Faux59

New in Town
Messages
39
Location
Toronto
That Jordaan is expensive! I would absolutely put cedar trees in those. The type or style of shoe doesn't matter any. Genuine leather shoes benefit from cedar trees.

I started buying Sapphire cedar trees but later found the same unbranded on Amazon for half the price. The only difference is Sapphire uses a pull loop where the unbranded has a knob. I have others from Nordstrom and the local shoe store. The brand doesn't matter very much just get the size right and try to find a shape that best resembles your shoe shape.
 
Messages
10,462
Location
vancouver, canada
I mainly just asked out of curiosity, particularly because I'll see so many arguments on this topic, with some even saying you don't need shoe trees at all, then the debates over split toe vs full toe, etc. Loafers I wasn't sure, since I've seen some claim they don't need them at all, while others say if they are leather loafers then they do need them.
I use cedar shoe trees for all my dress shoes and boots. I have dress shoes that are over 30 years old that still look great and I attribute that to regular polishing and shoe trees. I pick them up on Ebay from China. The cheap chinese ones work just as well as the more expensive ones. Most of mine are the split style.
 

dudewuttheheck

I'll Lock Up
Messages
4,320
I only use shoe trees for dress shoes/boots. I prefer to have the creases actually be visible in my casual boots. I just make sure to rest my boots at least one day before wearing them again and I brush and clean them consistently.
 

cbez

One Too Many
Messages
1,112
Location
CA
not necessary at all imo

maybe if you are wearing very frequently and want to draw moisture out of them.
 

RockyR

New in Town
Messages
38
Location
Australia
Not necessary... BUT... beneficial.

I have 4 x pairs of RM Williams and 1 x pair of loakes and have cedar trees for all of them.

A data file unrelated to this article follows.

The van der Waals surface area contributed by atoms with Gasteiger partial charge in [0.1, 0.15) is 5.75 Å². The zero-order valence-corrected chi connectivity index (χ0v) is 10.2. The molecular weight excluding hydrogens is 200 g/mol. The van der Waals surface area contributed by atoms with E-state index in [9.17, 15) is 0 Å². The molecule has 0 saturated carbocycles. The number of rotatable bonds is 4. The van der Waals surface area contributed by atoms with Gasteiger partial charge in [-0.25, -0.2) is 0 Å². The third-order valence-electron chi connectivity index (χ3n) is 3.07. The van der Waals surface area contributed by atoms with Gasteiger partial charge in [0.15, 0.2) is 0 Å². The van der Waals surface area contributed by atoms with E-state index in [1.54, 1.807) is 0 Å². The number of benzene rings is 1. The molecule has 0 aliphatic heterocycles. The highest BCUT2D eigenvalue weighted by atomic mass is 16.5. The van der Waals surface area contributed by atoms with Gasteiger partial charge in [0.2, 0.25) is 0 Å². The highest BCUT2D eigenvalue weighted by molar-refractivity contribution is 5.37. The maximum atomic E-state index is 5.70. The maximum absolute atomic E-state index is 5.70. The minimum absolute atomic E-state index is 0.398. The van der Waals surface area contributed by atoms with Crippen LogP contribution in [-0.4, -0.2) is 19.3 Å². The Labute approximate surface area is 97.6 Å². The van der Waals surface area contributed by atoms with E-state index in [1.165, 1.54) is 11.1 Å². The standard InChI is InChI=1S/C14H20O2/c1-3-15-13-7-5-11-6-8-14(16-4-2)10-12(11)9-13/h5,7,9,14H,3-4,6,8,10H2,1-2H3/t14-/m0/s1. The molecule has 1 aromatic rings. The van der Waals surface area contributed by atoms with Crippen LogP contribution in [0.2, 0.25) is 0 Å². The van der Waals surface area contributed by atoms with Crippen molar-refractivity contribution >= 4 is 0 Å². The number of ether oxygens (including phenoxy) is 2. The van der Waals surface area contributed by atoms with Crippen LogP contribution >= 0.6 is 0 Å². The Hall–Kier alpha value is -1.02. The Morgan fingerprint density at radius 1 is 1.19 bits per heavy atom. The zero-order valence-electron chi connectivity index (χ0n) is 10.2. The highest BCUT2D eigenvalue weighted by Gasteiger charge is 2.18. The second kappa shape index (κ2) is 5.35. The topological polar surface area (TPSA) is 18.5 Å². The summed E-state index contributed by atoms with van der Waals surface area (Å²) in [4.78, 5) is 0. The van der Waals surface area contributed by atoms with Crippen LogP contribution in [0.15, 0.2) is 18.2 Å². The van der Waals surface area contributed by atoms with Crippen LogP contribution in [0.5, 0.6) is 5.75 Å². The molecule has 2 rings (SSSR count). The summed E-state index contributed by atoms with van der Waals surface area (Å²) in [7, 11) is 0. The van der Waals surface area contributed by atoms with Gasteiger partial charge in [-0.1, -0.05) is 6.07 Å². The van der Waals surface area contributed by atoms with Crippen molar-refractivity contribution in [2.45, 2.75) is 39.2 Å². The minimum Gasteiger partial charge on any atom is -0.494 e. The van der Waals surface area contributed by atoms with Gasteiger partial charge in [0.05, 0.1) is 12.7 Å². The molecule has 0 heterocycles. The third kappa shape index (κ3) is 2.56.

As others have said, great for moisture, odour, keeping shape (and for stretching out tighter boots)... I use talcum powder with mine too.

Just remember to pull them both out in the morning (if it's before your coffee), otherwise you'll get the heart pumping thinking something sinister is in one of your boots.
 

Edward

Bartender
Messages
24,823
Location
London, UK
Never used them at all, myself, and never felt any particular need of them. That said, when I eventually dig out my patent oxfords that get worn with black tie (not worn that for some years now, as for one reason and another I've pulled out the kilt rig for such occasions mostly), I'll doubtless want a set for those, given how that particular finish wears.

For day to day 'dress' shoes, I'm particularly fond of a style with a high shine cap toe and a duller-finish, grained leather over the vamp which does, of course, prove much less prone to creasing.
 

jchance

One of the Regulars
Messages
211
Location
Los Angeles
All of my dress shoes (except loafers) and boots have shoe trees in them.

The question is whether shoe trees are “necessary” for (1) “dress” boots, (2) “dress” shoes, and/or (3) loafers. The answers to (1) and (2) are definitively yes. The answer to (3) is no.
 

PilotJens

A-List Customer
Messages
316
As someone with a very sweaty foot I would say that I don't find them necessarily beneficial.
I need to let my leather shoes rest at least two days .If I put the shoe trees in right after wearing them then they feel very damp the following day .
So I usually put them in the following day to keep the creases away but not to dry them
 

Observe

One Too Many
Messages
1,049
I also have sweaty feet and usually give recently worn shoes overnight to dry out a bit before inserting the shoe trees.